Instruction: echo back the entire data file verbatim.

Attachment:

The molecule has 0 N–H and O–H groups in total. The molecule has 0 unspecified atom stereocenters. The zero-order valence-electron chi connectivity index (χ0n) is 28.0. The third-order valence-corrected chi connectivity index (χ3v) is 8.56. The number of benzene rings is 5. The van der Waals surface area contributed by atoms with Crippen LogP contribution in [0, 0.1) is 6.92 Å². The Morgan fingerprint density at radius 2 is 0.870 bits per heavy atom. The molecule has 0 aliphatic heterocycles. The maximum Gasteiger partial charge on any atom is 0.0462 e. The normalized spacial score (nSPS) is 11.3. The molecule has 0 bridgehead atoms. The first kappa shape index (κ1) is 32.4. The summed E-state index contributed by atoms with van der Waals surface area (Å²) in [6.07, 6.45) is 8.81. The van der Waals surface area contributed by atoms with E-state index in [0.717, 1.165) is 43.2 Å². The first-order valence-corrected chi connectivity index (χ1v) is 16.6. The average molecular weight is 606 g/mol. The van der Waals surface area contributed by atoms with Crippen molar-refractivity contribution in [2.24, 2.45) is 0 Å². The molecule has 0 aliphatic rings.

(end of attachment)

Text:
The molecule has 0 N–H and O–H groups in total. The molecule has 0 unspecified atom stereocenters. The zero-order valence-electron chi connectivity index (χ0n) is 28.0. The third-order valence-corrected chi connectivity index (χ3v) is 8.56. The number of benzene rings is 5. The van der Waals surface area contributed by atoms with Crippen LogP contribution in [0, 0.1) is 6.92 Å². The Morgan fingerprint density at radius 2 is 0.870 bits per heavy atom. The molecule has 0 aliphatic heterocycles. The maximum Gasteiger partial charge on any atom is 0.0462 e. The normalized spacial score (nSPS) is 11.3. The molecule has 0 bridgehead atoms. The first kappa shape index (κ1) is 32.4. The summed E-state index contributed by atoms with van der Waals surface area (Å²) in [6.07, 6.45) is 8.81. The van der Waals surface area contributed by atoms with E-state index in [0.717, 1.165) is 43.2 Å². The first-order valence-corrected chi connectivity index (χ1v) is 16.6. The average molecular weight is 606 g/mol. The van der Waals surface area contributed by atoms with Crippen molar-refractivity contribution in [2.24, 2.45) is 0 Å². The molecule has 0 aliphatic rings.